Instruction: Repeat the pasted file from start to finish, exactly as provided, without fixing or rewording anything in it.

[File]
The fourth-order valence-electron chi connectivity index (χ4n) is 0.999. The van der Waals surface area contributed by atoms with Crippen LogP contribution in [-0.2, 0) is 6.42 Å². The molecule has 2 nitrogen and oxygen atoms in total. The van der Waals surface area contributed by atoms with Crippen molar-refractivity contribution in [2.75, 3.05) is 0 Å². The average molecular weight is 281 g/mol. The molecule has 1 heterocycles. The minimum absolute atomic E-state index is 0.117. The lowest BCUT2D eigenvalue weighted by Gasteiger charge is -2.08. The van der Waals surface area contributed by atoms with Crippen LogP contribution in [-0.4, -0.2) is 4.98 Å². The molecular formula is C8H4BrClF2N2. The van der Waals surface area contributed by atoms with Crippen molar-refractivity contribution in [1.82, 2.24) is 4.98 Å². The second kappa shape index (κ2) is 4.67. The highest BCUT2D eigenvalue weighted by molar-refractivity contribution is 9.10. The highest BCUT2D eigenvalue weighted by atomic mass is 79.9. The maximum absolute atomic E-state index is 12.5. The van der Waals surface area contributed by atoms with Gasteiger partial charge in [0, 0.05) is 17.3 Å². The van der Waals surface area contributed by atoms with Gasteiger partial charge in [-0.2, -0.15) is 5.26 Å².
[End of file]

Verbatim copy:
The fourth-order valence-electron chi connectivity index (χ4n) is 0.999. The van der Waals surface area contributed by atoms with Crippen LogP contribution in [-0.2, 0) is 6.42 Å². The molecule has 2 nitrogen and oxygen atoms in total. The van der Waals surface area contributed by atoms with Crippen molar-refractivity contribution in [2.75, 3.05) is 0 Å². The average molecular weight is 281 g/mol. The molecule has 1 heterocycles. The minimum absolute atomic E-state index is 0.117. The lowest BCUT2D eigenvalue weighted by Gasteiger charge is -2.08. The van der Waals surface area contributed by atoms with Crippen LogP contribution in [-0.4, -0.2) is 4.98 Å². The molecular formula is C8H4BrClF2N2. The van der Waals surface area contributed by atoms with Crippen molar-refractivity contribution in [1.82, 2.24) is 4.98 Å². The second kappa shape index (κ2) is 4.67. The highest BCUT2D eigenvalue weighted by molar-refractivity contribution is 9.10. The highest BCUT2D eigenvalue weighted by atomic mass is 79.9. The maximum absolute atomic E-state index is 12.5. The van der Waals surface area contributed by atoms with Gasteiger partial charge in [0, 0.05) is 17.3 Å². The van der Waals surface area contributed by atoms with Gasteiger partial charge in [-0.2, -0.15) is 5.26 Å².